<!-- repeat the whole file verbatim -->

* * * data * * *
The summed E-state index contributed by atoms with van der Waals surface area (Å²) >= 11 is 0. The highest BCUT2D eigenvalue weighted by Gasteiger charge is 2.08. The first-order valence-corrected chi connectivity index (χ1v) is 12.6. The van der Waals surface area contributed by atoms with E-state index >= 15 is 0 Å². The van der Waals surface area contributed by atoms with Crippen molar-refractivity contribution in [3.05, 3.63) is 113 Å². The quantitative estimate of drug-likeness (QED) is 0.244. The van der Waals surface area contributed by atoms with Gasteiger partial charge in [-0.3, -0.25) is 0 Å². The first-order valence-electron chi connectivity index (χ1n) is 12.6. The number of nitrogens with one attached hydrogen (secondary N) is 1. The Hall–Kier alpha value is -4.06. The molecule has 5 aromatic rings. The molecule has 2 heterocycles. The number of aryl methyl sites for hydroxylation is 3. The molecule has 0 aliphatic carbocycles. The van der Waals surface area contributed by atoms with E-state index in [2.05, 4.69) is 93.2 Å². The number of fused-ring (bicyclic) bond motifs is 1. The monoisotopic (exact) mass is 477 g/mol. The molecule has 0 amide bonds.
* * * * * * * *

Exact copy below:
The summed E-state index contributed by atoms with van der Waals surface area (Å²) >= 11 is 0. The highest BCUT2D eigenvalue weighted by Gasteiger charge is 2.08. The first-order valence-corrected chi connectivity index (χ1v) is 12.6. The van der Waals surface area contributed by atoms with E-state index >= 15 is 0 Å². The van der Waals surface area contributed by atoms with Crippen molar-refractivity contribution in [3.05, 3.63) is 113 Å². The quantitative estimate of drug-likeness (QED) is 0.244. The van der Waals surface area contributed by atoms with Gasteiger partial charge in [-0.3, -0.25) is 0 Å². The first-order valence-electron chi connectivity index (χ1n) is 12.6. The number of nitrogens with one attached hydrogen (secondary N) is 1. The Hall–Kier alpha value is -4.06. The molecule has 5 aromatic rings. The molecule has 2 heterocycles. The number of aryl methyl sites for hydroxylation is 3. The molecule has 0 aliphatic carbocycles. The van der Waals surface area contributed by atoms with E-state index in [2.05, 4.69) is 93.2 Å². The number of fused-ring (bicyclic) bond motifs is 1. The monoisotopic (exact) mass is 477 g/mol. The molecule has 0 amide bonds.